Last week, three adults tried to connect laptops to the church’s Wi-Fi connections. It seemed like it should be an easy task, but it turned out that the church’s Wi-Fi router must be located too far away for us to connect with it. And then we tried using phones as a hot spot, which worked better once we figured out how to use a hot spot. Maybe we should have asked the youth for their assistance! The experience was both maddening and hilarious at the same time!

While the adults tried to get an Internet connection, Rachel, AKA Banana, provided the youth with paper and pens, and each of them made a list of attributes they possess, from A to Z. Then, they read their list to the group. After all the kids shared, our Grand Poobah, Jeffery Robinson, gave his list of attributes without writing them down—he just recited his list off the top of his head! After making their lists, our participants were asked how their friends might describe them in one word and how they would describe themselves in one word. Most of the kids in our group are already close friends, but the process of describing themselves gave them more information about each other!

The fall semester started for our youth last week. When many of us attended school, the fall semester started in September, after Labor Day, but now, schools start earlier so that the kids can have a longer winter vacation. None of our youth were particularly excited to be starting school, but they were mostly bored at home, too. Most are doing some sort of hybrid process of both in person classes and home schooling. We will be checking in with the team weekly to see how they are doing!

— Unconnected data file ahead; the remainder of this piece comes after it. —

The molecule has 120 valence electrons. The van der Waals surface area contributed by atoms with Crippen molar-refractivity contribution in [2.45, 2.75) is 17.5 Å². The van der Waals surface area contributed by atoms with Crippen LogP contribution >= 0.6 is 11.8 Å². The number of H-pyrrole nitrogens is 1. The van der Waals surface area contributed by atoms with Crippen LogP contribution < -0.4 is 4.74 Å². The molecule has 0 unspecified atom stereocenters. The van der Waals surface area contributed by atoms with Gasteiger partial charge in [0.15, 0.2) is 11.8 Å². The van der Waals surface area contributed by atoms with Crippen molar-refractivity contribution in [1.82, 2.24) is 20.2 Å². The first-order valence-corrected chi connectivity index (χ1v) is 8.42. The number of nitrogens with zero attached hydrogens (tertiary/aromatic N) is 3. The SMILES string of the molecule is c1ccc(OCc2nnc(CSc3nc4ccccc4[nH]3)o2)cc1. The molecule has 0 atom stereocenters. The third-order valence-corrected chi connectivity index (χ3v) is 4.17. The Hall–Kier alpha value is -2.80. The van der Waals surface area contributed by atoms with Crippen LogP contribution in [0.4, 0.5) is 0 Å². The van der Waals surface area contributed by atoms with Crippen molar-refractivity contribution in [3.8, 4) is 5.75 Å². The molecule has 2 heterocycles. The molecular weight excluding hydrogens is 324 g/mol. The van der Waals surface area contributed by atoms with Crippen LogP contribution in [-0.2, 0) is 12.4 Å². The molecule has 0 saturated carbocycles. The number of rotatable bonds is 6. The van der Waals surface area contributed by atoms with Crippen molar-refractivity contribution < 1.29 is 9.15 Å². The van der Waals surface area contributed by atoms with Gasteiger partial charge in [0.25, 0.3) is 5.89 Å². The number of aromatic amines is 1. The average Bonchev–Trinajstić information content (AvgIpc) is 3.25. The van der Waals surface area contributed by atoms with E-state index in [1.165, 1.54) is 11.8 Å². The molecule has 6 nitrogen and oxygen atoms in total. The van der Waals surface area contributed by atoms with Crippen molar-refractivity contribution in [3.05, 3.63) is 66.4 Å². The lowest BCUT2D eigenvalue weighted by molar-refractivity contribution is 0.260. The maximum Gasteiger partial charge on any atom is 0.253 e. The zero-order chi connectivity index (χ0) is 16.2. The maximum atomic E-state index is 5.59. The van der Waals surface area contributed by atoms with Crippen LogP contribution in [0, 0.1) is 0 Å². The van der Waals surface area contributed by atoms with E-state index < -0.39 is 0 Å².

The Fresno LGBTQ Youth Alliance is meeting once again in person in The Fireside Room at the Big Red Church! But we will continue to open a Zoom meeting weekly, as well! We will be sure to publish the meeting number and the password for our Zoom meeting on Facebook, and now that we’ve got our Instagram account going, we’ve published on Instagram, also! We urge any and all school-aged youth to join us at the church or on our Internet platform, on Friday nights at 7 PM! We may even manage to have a potluck on the last Friday of the month, like we used to do!